Legislative Assembly for the ACT: 2005 Week 3 Hansard (10 March) . . Page.. 902..
MR CORBELL (continuing):
projects now under way, the completion of them and of reporting to the Assembly on the government's progress.
Mr Seselja: Mr Speaker, would the minister move that the Assembly takes note of the paper?
MR CORBELL: I move:
That the Assembly take note of the paper.
Question resolved in the affirmative.
Sustainable urban development-mandatory benchmarks
Discussion of matter of public importance
MR SPEAKER: I have received letters from Dr Foskey, Ms MacDonald and Mr Mulcahy, proposing that matters of public importance be submitted to the Assembly. In accordance with standing order 79 I have determined that the matter proposed by Dr Foskey be submitted to the Assembly, namely:
The importance of setting mandatory benchmarks for sustainable urban development.
DR FOSKEY (Molonglo) (4.31): I was inspired to write this speech following the debate in the Assembly of the Greens' motion for the BASIX scheme to be adopted for new residential dwellings. As you know, that scheme would have made measures for water and energy efficiency mandatory-measures which our experience shows are necessary to give us any hope of meeting our targets to reduce greenhouse gas emissions to 1990 levels by 2008.
I do not plan today to argue the need for action on these and other environmental fronts. Those who do not yet understand the urgency for action must have spent their lives watching Big Brother and ignoring the Canberra Times. In essence, I argue today that it is essential that in this term the government take the bit in its teeth and decide that it wants to be responsible for making this territory a leader in all the things it talks about: sustainable transport systems; urban design, which allows us to reduce our water and energy use, enhances social interaction and builds community; and protection of nature parks which link inner Canberra to Namadgi in the south-a city, in short, which is in harmony with its environment.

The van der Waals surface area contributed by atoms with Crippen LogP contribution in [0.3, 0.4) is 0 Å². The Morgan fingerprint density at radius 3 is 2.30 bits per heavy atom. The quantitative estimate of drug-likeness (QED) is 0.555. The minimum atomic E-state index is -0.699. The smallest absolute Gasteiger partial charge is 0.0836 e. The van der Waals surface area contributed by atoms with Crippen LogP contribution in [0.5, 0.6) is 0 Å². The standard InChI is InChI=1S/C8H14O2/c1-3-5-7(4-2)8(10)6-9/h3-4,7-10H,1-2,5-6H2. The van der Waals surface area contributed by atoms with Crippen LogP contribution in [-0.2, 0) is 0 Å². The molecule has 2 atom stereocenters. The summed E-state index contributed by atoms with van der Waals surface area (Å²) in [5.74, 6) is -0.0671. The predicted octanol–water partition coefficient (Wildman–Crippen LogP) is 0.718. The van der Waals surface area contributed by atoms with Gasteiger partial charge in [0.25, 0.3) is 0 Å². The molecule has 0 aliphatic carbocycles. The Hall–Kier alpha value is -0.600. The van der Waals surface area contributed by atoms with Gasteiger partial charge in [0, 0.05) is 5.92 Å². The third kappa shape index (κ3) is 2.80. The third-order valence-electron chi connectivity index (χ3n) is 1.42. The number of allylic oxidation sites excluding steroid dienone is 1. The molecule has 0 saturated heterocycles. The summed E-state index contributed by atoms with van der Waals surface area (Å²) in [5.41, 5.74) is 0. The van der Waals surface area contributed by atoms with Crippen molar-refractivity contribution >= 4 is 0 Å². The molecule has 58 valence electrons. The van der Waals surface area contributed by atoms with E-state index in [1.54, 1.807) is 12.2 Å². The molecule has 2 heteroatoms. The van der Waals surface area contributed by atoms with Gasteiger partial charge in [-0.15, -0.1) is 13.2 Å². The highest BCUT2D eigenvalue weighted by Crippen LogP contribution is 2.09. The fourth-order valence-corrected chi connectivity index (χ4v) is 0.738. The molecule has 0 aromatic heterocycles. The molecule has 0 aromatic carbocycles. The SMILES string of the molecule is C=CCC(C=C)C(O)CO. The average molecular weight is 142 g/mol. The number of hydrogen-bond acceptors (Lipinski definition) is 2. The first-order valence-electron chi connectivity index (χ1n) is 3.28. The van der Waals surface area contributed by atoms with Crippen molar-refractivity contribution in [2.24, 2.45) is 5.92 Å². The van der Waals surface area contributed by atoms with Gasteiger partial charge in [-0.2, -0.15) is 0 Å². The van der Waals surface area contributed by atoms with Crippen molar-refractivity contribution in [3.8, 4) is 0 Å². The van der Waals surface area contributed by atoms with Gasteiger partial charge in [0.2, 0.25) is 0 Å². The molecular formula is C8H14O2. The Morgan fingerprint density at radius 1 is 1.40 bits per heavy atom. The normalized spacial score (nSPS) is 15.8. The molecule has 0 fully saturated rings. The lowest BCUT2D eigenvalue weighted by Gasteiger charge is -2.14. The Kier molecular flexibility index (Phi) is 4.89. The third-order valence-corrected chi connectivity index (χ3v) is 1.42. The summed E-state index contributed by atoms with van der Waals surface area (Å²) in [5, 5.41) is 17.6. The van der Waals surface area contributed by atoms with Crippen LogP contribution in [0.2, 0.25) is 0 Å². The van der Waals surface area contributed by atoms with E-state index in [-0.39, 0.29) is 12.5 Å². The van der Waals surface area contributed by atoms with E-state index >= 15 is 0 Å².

This government have made "sustainability"a central theme: we have the Office of Sustainability; we have many plans for sustainability; we have a report entitled Measuring our progress-Canberra's journey to sustainability; the government intend to introduce sustainability legislation; and we often hear the Chief Minister talk about sustainability. "Sustainability"is a term with different meanings to different people. While the Chief Minister might argue, as he did at a recent committee hearing, that sustainability is not just about the environment, there can be no doubt that it does include the environment, along with social justice and developing the kind of economy that enhances both. Indeed, it would be hard to separate the three planks of sustainability and the Greens argue that none is attainable or desirable without the others.